The recovery criteria presented in this Recovery Plan were based on the Report of the Workshop on Developing Recovery Criteria for Large Whales Species (Angliss et al. 2002). Workshop objectives were to develop (a) a general framework for the development of recovery criteria that would be applicable to most marine mammal species, large whale species in particular, and (b) specific criteria that can be used to apply the framework to specific populations. A major goal was to use North Pacific and North Atlantic right whales as case studies, and to develop a specific set of recovery criteria which could be used for these populations.
Downlisting Criteria: North Pacific right whales will be considered for reclassifying from endangered to threatened when both of the following are met:
- Given current and projected threats and environmental conditions, each North Pacific right whale population (eastern and western) satisfies the risk analysis standard for threatened status (has no more than a 1% chance of extinction in 100 years) and the global population has at least 1,500 mature, reproductive individuals (consisting of at least 250 mature females and at least 250 mature males in each ocean basin). Mature is defined as the number of individuals known, estimated, or inferred to be capable of reproduction. Any factors or circumstances that substantially contribute to a real risk of extinction but cannot be incorporated into a Population Viability Analysis will be carefully considered before downlisting takes place.
- None of the known threats to North Pacific right whales limit the continued growth of populations. Specifically, the factors in section 4(a)(l) of the ESA are being or have been addressed: (A) the present or threatened destruction, modification, or curtailment of a species’ habitat or range; (B) overutilization for commercial, recreational, or educational purposes; (D) the inadequacy of existing regulatory mechanisms; and E) other natural or manmade factors (there are no criteria for Factor C, disease or predation).
It is important to emphasize that North Pacific right whales will be considered for downlisting only when all criteria are met globally—minimum abundance level is met, risk analysis standard for threatened status (has no more than a 1% chance of extinction in 100 years) has been satisfied, and all known threats have been addressed.
Delisting Criteria: North Pacific right whales will be considered for removal from the list of Endangered and Threatened Wildlife and Plants under the provisions of the ESA when both of the following are met:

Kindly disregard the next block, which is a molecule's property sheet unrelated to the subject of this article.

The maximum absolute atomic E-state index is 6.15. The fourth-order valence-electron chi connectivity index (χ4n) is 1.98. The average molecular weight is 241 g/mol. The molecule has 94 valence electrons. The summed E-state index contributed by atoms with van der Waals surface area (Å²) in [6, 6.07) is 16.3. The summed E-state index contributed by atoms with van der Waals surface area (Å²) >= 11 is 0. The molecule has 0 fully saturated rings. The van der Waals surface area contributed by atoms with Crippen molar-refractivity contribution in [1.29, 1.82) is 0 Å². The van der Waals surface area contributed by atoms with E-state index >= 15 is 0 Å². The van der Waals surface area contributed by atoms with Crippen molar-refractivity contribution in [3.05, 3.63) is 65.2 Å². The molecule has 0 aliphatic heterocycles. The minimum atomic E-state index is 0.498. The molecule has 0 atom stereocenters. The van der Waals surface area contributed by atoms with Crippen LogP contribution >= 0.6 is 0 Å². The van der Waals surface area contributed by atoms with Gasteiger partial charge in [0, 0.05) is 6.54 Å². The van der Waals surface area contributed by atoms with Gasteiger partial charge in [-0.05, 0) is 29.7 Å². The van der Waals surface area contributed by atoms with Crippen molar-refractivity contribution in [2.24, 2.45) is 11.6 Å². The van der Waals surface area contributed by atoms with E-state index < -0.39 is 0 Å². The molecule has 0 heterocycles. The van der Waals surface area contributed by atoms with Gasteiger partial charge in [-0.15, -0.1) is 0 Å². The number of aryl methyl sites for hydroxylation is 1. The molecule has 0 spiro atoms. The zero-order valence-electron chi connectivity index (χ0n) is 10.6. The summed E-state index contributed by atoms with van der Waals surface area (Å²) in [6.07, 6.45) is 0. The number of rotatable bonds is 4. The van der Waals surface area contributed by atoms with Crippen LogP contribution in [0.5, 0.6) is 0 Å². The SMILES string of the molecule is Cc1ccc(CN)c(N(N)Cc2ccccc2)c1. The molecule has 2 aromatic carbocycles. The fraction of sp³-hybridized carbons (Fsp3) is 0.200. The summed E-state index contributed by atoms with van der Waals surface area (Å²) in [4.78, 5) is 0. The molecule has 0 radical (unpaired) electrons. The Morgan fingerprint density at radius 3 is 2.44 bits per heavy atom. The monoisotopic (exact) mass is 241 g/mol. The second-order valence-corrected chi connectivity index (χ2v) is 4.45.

- Given current and projected threats and environmental conditions, each North Pacific right whale population (eastern and western) satisfies the risk analysis standard for unlisted status (has less than a 10% probability of becoming endangered (as defined above) in 20 years). Any factors or circumstances that are thought to substantially contribute to a real risk of extinction that cannot be incorporated into a Population Viability Analysis will be carefully considered before delisting takes place.
- None of the known threats to North Pacific right whales are known to limit the continued growth of populations. Specifically, all the factors in section 4(a)(l) of the ESA have been addressed: (A) the present or threatened destruction, modification or curtailment of a species’ habitat or range; (B) overutilization for commercial, recreational or educational purposes; (C) disease or predation; (D) the inadequacy of existing regulatory mechanisms; and (E) other natural or manmade factors.
Anticipated Date of Recovery: The time and cost to recovery is not predictable with the current information on North Pacific right whales. The difficulty in gathering data and the extremely small abundance of eastern North Pacific right whales make it impossible to give a timeframe to recovery for this species. While we estimate costs for some recovery actions, any projections of total costs to accomplish recovery would be imprecise and unrealistic. Therefore, for ongoing actions we have estimated only costs for the next 50 years, as it is expected that recovery would take at least that long. Currently it is impossible to predict when the protections provided by the ESA will no longer be warranted. In the future, as more information is obtained, it should be possible to make better informed projections about the time for recovery and its expense.
Estimated Cost of Recovery Actions (First 50 Fiscal Years): $17.183 Million